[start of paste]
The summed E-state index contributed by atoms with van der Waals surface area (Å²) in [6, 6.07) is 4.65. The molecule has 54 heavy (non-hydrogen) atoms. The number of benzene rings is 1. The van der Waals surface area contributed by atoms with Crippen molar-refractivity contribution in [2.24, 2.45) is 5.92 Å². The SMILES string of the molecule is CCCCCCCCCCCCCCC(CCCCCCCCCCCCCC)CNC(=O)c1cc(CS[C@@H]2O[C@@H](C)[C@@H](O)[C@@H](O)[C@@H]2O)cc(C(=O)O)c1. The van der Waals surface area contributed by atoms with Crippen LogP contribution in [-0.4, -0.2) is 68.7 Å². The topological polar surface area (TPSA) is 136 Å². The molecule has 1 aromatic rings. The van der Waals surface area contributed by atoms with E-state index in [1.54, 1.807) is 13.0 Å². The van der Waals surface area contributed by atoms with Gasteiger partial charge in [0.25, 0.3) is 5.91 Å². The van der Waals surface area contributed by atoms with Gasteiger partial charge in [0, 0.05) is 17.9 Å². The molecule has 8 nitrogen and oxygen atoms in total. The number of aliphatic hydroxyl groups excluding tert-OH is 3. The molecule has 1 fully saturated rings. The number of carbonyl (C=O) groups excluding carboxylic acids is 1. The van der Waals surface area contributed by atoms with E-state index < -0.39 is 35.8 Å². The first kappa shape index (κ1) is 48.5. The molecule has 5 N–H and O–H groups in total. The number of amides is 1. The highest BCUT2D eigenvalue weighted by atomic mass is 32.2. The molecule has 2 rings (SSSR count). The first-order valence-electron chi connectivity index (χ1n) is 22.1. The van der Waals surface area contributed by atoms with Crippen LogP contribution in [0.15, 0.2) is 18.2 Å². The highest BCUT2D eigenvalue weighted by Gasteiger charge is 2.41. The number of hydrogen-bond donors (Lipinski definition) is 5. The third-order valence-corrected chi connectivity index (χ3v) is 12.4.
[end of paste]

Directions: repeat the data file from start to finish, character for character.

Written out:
The summed E-state index contributed by atoms with van der Waals surface area (Å²) in [6, 6.07) is 4.65. The molecule has 54 heavy (non-hydrogen) atoms. The number of benzene rings is 1. The van der Waals surface area contributed by atoms with Crippen molar-refractivity contribution in [2.24, 2.45) is 5.92 Å². The SMILES string of the molecule is CCCCCCCCCCCCCCC(CCCCCCCCCCCCCC)CNC(=O)c1cc(CS[C@@H]2O[C@@H](C)[C@@H](O)[C@@H](O)[C@@H]2O)cc(C(=O)O)c1. The van der Waals surface area contributed by atoms with Crippen LogP contribution in [-0.4, -0.2) is 68.7 Å². The topological polar surface area (TPSA) is 136 Å². The molecule has 1 aromatic rings. The van der Waals surface area contributed by atoms with E-state index in [1.54, 1.807) is 13.0 Å². The van der Waals surface area contributed by atoms with Gasteiger partial charge in [0.25, 0.3) is 5.91 Å². The van der Waals surface area contributed by atoms with Gasteiger partial charge in [0, 0.05) is 17.9 Å². The molecule has 8 nitrogen and oxygen atoms in total. The number of aliphatic hydroxyl groups excluding tert-OH is 3. The molecule has 1 fully saturated rings. The number of carbonyl (C=O) groups excluding carboxylic acids is 1. The van der Waals surface area contributed by atoms with E-state index < -0.39 is 35.8 Å². The first kappa shape index (κ1) is 48.5. The molecule has 5 N–H and O–H groups in total. The number of amides is 1. The highest BCUT2D eigenvalue weighted by atomic mass is 32.2. The molecule has 2 rings (SSSR count). The first-order valence-electron chi connectivity index (χ1n) is 22.1. The van der Waals surface area contributed by atoms with Crippen LogP contribution in [0.15, 0.2) is 18.2 Å². The highest BCUT2D eigenvalue weighted by Gasteiger charge is 2.41. The number of hydrogen-bond donors (Lipinski definition) is 5. The third-order valence-corrected chi connectivity index (χ3v) is 12.4.